UW Cinematheque cements its status as Madison’s premier moviegoing hub

The campus program commences its winter-spring 2023 calendar on January 26 with Jerzy Skolimowski’s Eo.
An image collage of four films the UW Cinematheque is presenting this spring semester. Clockwise from top left: "Eo" (2022), "Cooley High" (1975), "Él" or "This Strange Passion" (1953), and "Los Conductos" (2020).
An image collage of four films the UW Cinematheque is presenting this spring semester. Clockwise from top left: “Eo” (2022), “Cooley High” (1975), “Él” or “This Strange Passion” (1953), and “Los Conductos” (2020).

The campus program commences its winter-spring 2023 calendar on January 26 with Jerzy Skolimowski’s Eo.

In last November’s Giving Tuesday appeal, UW Cinematheque Director Of Programming Jim Healy touted how the campus program has “maintained its status as the place to discover new works of international cinema and classics of film history.”

The closure of two Madison movie theaters over the past 11 months—Market Square (or Silver Cinemas) and AMC Madison 6—has only made UW Cinematheque more of a destination; and in September 2022, they responded by launching a Thursday premiere series devoted to new international, documentary, and art-house work from around the world.

This persists in 2023, as the Cinematheque does their part to bring many films on critics’ best-of 2022 lists (by renowned distributors like Janus Films, A24, Celluloid Dreams, Neon, and Grasshopper) to a theatrical setting (at 4070 Vilas Hall), if only for a single night. This includes the donkey fable and Balthazar heir apparent Eo, which kicks off this season on Thursday, January 26, at 7 p.m., followed by Charlotte Wells’ buzzed-about Aftersun on February 2, then Jafar Panahi’s docufiction No Bears on February 9, Alice Diop’s legal drama Saint Omer on February 16, and Albert Serra’s avant-political thriller Pacifiction on February 23.


The focus on recent world cinema also extends into Cinematheque’s annual collaboration with UW-Madison’s department of Latin American, Caribbean & Iberian Studies (LACIS) in the form of a winter Friday “festival.” This year, all the selections exclusively stem from the current decade, and begin on January 27 with the Javier Bardem satirical vehicle The Good Boss (from Spain). The subsequent titles are vérité-inspired crime drama La Civil (Mexico/Belgium/Romania) on February 3, social revolution documentary My Imaginary Country (Chile) on February 10, and psychological drama Los Conductos (Colombia) on February 17.

In keeping with recent dedication to classic martial arts entertainment that really geared up with last year’s March (madness) marathon These Fists Break Bricks, Cinematheque is once again eager to sate audiences’ tastes with two 1990s Jackie Chan sequels—Drunken Master II (1994) on Friday, April 21, and the rare international cut of Police Story III: Supercop (1992) on the following Friday, April 28.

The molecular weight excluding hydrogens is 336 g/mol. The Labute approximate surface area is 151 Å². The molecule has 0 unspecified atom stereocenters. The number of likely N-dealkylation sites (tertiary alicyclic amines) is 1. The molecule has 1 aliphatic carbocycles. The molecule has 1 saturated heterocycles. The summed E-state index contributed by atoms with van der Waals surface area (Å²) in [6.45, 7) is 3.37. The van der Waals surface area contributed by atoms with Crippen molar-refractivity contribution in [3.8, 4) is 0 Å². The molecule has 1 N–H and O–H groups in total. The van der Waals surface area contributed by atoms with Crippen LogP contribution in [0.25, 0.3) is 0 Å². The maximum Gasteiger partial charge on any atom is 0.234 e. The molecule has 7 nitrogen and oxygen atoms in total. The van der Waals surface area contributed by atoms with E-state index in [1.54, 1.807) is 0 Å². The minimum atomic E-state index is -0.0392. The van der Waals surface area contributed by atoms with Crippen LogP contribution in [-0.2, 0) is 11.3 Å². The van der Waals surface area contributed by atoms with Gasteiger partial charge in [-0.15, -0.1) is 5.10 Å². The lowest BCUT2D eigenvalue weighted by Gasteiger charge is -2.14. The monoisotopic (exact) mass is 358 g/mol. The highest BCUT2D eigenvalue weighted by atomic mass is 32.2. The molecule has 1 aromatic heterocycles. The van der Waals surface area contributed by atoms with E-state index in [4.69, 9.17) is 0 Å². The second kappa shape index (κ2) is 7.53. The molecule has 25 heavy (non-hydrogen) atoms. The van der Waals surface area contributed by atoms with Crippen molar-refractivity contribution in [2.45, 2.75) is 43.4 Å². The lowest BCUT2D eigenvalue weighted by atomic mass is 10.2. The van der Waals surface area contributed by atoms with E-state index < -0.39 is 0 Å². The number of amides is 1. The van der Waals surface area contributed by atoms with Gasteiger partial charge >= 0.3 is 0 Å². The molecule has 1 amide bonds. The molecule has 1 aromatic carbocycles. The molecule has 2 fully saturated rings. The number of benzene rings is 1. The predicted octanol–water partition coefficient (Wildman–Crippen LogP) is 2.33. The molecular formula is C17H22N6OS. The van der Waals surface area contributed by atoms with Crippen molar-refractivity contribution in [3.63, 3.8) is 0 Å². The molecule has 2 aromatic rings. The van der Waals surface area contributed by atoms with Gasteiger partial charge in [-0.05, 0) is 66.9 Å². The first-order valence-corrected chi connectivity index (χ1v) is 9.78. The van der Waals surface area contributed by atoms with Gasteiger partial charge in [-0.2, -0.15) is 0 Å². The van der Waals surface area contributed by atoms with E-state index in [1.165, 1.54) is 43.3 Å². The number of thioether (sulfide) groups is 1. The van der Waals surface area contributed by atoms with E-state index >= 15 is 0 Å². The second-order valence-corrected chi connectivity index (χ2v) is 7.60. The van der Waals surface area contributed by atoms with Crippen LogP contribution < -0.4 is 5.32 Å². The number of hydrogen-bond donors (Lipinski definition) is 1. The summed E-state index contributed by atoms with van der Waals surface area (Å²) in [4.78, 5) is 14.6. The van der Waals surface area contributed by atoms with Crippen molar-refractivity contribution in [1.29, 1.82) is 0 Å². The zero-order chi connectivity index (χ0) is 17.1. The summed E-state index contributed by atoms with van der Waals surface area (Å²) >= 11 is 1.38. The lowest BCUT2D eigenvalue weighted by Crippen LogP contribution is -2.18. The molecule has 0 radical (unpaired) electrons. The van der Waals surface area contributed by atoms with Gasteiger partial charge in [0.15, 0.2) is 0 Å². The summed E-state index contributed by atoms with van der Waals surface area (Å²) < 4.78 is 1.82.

While all the aforementioned films are being digitally projected on DCP, Cinematheque also has you covered if the old film-stock standard is your passion. Several 35mm screenings are peppered throughout the semester’s lineup, but maybe most notably include two titanic heist films by Michael Mann in early April: the more noir-leaning Thief (1981) on April 1 and the oft-imitated screen-legend face-off in Heat (1995) on April 8.

The Chazen Museum Of Art is also home to a 2 p.m. Sunday matinee series that calls attention to Milwaukee’s own Michael Schultz, who most famously directed Cooley High (1975), which screens on January 29. But Schultz also made a plethora of comedies throughout the 1970s and 1980s, and Cinematheque programmers have selected two of those—Car Wash (1976) and Livin’ Large (1991). His series wraps with the Blaxploitation/Bruceploitation fantasy The Last Dragon (1985) on April 30, perhaps a nod to last year’s late-night screening of the mixed martial arts absurdity that is The Dragon Lives Again (1977).

Fans of experimental film also have reason to celebrate with a February 24 in-person appearance by New York-based octogenarian Larry Gottheim (who last visited Madison in September 2019 with six films, debuting Knot/Not). Here, he will present the 27-minute Entanglement, a new film that just premiered at the Light Matter Film Festival, and the 42-minute Chants And Dances For Hand (2017). Both films “survey the boundary between natural process and human agency, offering varied perceptions of deceptively simple subjects,” Jim Healy writes.

Less than a week prior, on February 19, Cinematheque will pay tribute to Italian filmmaker Paolo Gioli, who died last January. The eight-film suite, curated by Professor of Italian Patrick Rumble, will be presented on 16mm at the Chazen (a rarity for Cinematheque). The program spans Gioli’s career from Traces Of Traces (1969) to Natura Obscura (2013).

For a complete list of events, including a trio of ’50s flicks by Hugo Fregonese in March, Luis Buñuel’s 1953 black comedy-thriller Él (a.k.a. This Strange Passion) on March 18, a special 3-D screening of the noir Man In The Dark (1953) on February 11, visit cinema.wisc.edu/series. Everything is free and open to the public.

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